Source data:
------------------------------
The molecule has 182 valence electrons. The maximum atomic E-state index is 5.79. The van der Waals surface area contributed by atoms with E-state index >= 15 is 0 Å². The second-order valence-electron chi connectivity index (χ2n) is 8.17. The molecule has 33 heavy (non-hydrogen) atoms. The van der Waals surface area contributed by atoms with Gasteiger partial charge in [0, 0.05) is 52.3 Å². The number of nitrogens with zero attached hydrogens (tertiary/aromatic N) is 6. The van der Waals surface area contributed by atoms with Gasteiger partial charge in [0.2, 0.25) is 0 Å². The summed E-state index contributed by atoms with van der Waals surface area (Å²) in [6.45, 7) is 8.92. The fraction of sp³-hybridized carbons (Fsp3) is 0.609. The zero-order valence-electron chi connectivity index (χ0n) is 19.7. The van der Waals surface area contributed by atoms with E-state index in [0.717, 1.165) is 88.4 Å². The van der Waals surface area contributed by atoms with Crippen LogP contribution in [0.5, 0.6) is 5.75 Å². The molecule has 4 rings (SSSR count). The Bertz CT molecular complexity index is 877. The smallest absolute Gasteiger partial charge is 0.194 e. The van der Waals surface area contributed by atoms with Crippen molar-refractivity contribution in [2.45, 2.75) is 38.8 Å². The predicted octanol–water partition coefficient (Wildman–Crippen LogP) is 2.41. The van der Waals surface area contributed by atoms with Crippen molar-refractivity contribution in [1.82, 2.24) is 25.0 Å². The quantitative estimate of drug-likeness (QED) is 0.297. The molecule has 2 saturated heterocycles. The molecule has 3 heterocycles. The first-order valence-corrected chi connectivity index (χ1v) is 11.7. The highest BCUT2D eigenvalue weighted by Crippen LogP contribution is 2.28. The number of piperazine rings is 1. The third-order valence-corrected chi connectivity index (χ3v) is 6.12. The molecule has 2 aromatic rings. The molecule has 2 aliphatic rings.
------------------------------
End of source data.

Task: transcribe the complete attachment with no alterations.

The molecule has 182 valence electrons. The maximum atomic E-state index is 5.79. The van der Waals surface area contributed by atoms with E-state index >= 15 is 0 Å². The second-order valence-electron chi connectivity index (χ2n) is 8.17. The molecule has 33 heavy (non-hydrogen) atoms. The van der Waals surface area contributed by atoms with Gasteiger partial charge in [0, 0.05) is 52.3 Å². The number of nitrogens with zero attached hydrogens (tertiary/aromatic N) is 6. The van der Waals surface area contributed by atoms with Gasteiger partial charge in [0.2, 0.25) is 0 Å². The summed E-state index contributed by atoms with van der Waals surface area (Å²) in [6.45, 7) is 8.92. The fraction of sp³-hybridized carbons (Fsp3) is 0.609. The zero-order valence-electron chi connectivity index (χ0n) is 19.7. The van der Waals surface area contributed by atoms with E-state index in [0.717, 1.165) is 88.4 Å². The van der Waals surface area contributed by atoms with Crippen LogP contribution in [0.5, 0.6) is 5.75 Å². The molecule has 4 rings (SSSR count). The Bertz CT molecular complexity index is 877. The smallest absolute Gasteiger partial charge is 0.194 e. The van der Waals surface area contributed by atoms with Crippen molar-refractivity contribution in [2.45, 2.75) is 38.8 Å². The predicted octanol–water partition coefficient (Wildman–Crippen LogP) is 2.41. The van der Waals surface area contributed by atoms with Crippen molar-refractivity contribution in [1.82, 2.24) is 25.0 Å². The quantitative estimate of drug-likeness (QED) is 0.297. The molecule has 2 saturated heterocycles. The molecule has 3 heterocycles. The first-order valence-corrected chi connectivity index (χ1v) is 11.7. The highest BCUT2D eigenvalue weighted by Crippen LogP contribution is 2.28. The number of piperazine rings is 1. The third-order valence-corrected chi connectivity index (χ3v) is 6.12. The molecule has 2 aromatic rings. The molecule has 2 aliphatic rings.